Japan's music industry may have thwarted Apple's attempts to launch an iTunes service there, a local report claims.

The local recording industry there has opposed the start, refusing to license its catalogue, because it fears such a service would impact against CD sales in the world's third-largest music-buying market.

The Asahi Shimbun claims the business there, "deems iTunes' copy protection measures to be inadequate, and has refused to offer its music catalogue".

'Can't hold out forever', says Apple

However, Apple Japan's vice president in charge of marketing, Yoshiaki Sakito believes the popularity of the iPod in Japan will eventually "pry the market open": "The record companies won't be able to swim against the tide forever", he said.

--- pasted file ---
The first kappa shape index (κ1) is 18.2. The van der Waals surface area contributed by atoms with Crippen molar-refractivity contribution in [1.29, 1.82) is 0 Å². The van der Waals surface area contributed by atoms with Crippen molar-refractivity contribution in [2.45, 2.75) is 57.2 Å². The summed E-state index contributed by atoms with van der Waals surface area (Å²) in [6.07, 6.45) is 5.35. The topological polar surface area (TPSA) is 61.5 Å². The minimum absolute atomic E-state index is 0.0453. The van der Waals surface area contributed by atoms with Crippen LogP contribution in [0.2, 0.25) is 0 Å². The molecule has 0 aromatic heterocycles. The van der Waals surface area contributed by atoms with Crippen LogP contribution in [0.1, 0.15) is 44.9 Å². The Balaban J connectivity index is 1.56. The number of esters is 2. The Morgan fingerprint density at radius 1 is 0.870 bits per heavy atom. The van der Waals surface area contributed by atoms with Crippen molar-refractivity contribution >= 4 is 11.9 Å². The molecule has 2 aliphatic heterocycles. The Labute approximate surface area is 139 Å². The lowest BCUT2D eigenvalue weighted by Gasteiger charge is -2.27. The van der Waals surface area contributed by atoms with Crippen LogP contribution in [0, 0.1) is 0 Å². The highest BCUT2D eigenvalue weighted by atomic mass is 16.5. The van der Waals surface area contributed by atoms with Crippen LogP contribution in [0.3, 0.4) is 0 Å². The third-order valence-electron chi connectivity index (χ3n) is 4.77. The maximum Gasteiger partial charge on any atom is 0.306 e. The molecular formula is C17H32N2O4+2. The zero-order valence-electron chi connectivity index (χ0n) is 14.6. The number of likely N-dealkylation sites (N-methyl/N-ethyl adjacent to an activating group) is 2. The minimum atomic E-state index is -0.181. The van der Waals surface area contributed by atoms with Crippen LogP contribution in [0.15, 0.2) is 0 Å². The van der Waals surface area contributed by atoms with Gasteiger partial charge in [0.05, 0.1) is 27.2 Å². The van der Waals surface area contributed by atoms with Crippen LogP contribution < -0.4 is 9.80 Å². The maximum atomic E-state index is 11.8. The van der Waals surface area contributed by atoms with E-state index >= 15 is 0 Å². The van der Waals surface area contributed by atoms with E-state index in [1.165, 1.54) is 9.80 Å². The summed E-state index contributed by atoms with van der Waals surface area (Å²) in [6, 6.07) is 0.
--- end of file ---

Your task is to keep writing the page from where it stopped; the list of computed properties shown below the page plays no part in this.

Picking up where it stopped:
Japan's labels want to charge around double the 99 cent price most US digital music operators expect for music downloads - effectively more than it costs to buy CDs in the shops, the report reveals.

However, a selection of small digital music operators (many involving Japan's Sony recording label) have begun to appear.